Celebrating the benefits of better health through exercise

DNic_Tayside_Community_Garden
Visit to the Tayview Community Garden – photo courtesy of The Courier

Tayside partners who are working to encourage better health through exercise visited a Dundee community garden to demonstrate how local people are enjoying the benefits of fresh air activities.

NHS Tayside, leisure trusts, the environment sector, neighbourhood services, the voluntary sector and children & family services are engaging with communities in Angus, Dundee and Perth & Kinross around the National Physical Activity Implementation Plan.

Representatives from the Scottish Government joined the Tayside partners in a visit to the Tayview Community Garden, where people are getting outside to keep healthy through activity.

NHS Tayside lead for physical activity Mary Colvin said, “It is a key public health priority in Tayside and in Scotland that we make it easier for children and adults who are inactive to sit less and move more.

“One of the key ways we can do that is use our natural health service, which is about maximising the potential to achieve health and social care outcomes by improving the foundation of our green health assets – places, spaces, access networks and by increasing opportunities for nature-based interventions.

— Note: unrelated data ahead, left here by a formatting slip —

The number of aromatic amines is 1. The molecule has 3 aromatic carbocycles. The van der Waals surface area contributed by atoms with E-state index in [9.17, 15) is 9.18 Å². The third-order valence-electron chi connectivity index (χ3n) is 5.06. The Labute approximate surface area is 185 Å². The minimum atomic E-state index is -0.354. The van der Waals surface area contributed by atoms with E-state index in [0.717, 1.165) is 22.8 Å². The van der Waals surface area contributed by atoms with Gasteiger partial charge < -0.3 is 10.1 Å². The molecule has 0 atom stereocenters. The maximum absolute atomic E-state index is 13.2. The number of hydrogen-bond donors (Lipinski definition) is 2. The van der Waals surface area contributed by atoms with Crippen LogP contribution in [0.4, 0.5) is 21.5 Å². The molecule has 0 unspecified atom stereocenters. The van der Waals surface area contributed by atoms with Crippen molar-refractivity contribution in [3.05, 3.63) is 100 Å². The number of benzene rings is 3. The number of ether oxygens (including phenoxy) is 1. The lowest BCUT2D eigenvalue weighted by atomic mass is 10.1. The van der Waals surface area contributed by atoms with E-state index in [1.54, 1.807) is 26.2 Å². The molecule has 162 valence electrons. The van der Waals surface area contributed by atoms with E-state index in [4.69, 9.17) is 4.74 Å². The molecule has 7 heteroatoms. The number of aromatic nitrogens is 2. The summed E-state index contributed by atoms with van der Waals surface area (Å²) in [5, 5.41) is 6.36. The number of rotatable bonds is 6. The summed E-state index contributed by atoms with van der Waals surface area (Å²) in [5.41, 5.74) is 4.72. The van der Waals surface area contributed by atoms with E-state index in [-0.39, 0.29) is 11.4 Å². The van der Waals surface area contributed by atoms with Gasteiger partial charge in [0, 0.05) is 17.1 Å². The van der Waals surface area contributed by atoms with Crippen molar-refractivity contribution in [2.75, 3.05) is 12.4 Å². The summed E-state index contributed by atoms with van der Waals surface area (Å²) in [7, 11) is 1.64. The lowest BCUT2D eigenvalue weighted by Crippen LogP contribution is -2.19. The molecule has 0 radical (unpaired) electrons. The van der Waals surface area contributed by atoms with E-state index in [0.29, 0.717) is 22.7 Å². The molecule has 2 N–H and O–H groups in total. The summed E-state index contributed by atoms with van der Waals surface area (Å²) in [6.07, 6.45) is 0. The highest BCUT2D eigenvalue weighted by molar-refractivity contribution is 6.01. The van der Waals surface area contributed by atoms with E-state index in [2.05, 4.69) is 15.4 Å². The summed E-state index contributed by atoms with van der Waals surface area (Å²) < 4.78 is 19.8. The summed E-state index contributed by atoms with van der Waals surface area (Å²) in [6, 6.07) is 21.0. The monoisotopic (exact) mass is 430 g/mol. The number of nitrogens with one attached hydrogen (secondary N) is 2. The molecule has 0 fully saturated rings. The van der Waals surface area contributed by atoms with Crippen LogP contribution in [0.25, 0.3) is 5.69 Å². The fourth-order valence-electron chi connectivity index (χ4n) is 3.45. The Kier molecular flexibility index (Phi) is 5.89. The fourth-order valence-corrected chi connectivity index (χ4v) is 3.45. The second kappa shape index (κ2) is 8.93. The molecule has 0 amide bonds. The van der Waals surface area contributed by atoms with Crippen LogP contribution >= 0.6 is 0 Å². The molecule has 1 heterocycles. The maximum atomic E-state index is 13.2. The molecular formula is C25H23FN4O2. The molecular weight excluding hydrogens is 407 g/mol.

“In the UK, prescribing exercise is recognised by a growing number of practitioners as a helpful intervention to manage pain, help people stop smoking, lower blood pressure and prevent type 2 diabetes. In April, health and care staff in Dundee will test out green health prescriptions as part of a social prescribing programme. People will be able to choose from various options in their own communities.”

Social prescribing means that health professionals can, in addition to the medical service they provide, refer patients to link workers who support patients to access community activities such as physical activity, learning new skills, volunteering, art therapy, befriending and self-help. Green health prescriptions are issued to recommend that patients spend more time in green and open space areas.

Councillor Anne Rendall, Dundee depute neighbourhood services convener, added, “We are so fortunate to have so many parks and green spaces in the city and we are encouraging people to get out there and make a difference for their long-term health.

“These days, due to the nature of work and the popularity of social media on screens, there is a danger that you can spend long periods of time not moving.

“It is great to see examples like the Tayview Community Garden, where people are using this great space to get active and enjoy gardening in their own neighbourhood.”

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